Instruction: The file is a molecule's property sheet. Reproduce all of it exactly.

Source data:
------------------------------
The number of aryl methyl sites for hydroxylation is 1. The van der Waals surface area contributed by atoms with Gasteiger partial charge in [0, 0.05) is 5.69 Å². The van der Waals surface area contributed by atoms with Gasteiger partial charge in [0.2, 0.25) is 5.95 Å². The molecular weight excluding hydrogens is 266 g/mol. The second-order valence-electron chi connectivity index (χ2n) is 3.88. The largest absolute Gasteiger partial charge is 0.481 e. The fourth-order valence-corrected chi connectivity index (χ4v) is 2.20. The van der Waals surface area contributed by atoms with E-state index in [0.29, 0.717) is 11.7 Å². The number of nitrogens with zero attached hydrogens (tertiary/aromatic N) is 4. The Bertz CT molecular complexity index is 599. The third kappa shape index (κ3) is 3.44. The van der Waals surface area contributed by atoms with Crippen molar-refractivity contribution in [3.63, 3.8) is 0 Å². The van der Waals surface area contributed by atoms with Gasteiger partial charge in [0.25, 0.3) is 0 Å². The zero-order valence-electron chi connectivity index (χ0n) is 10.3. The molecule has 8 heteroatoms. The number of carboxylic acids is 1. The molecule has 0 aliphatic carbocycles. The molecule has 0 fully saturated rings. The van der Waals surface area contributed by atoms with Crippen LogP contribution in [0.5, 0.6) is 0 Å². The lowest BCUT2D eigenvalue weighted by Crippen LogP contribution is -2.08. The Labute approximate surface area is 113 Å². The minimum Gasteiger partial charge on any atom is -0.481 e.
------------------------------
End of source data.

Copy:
The number of aryl methyl sites for hydroxylation is 1. The van der Waals surface area contributed by atoms with Gasteiger partial charge in [0, 0.05) is 5.69 Å². The van der Waals surface area contributed by atoms with Gasteiger partial charge in [0.2, 0.25) is 5.95 Å². The molecular weight excluding hydrogens is 266 g/mol. The second-order valence-electron chi connectivity index (χ2n) is 3.88. The largest absolute Gasteiger partial charge is 0.481 e. The fourth-order valence-corrected chi connectivity index (χ4v) is 2.20. The van der Waals surface area contributed by atoms with E-state index in [0.29, 0.717) is 11.7 Å². The number of nitrogens with zero attached hydrogens (tertiary/aromatic N) is 4. The Bertz CT molecular complexity index is 599. The third kappa shape index (κ3) is 3.44. The van der Waals surface area contributed by atoms with Crippen molar-refractivity contribution in [3.63, 3.8) is 0 Å². The van der Waals surface area contributed by atoms with Gasteiger partial charge in [0.25, 0.3) is 0 Å². The zero-order valence-electron chi connectivity index (χ0n) is 10.3. The molecule has 8 heteroatoms. The number of carboxylic acids is 1. The molecule has 0 aliphatic carbocycles. The molecule has 0 fully saturated rings. The van der Waals surface area contributed by atoms with Crippen LogP contribution in [0.5, 0.6) is 0 Å². The lowest BCUT2D eigenvalue weighted by Crippen LogP contribution is -2.08. The Labute approximate surface area is 113 Å². The minimum Gasteiger partial charge on any atom is -0.481 e.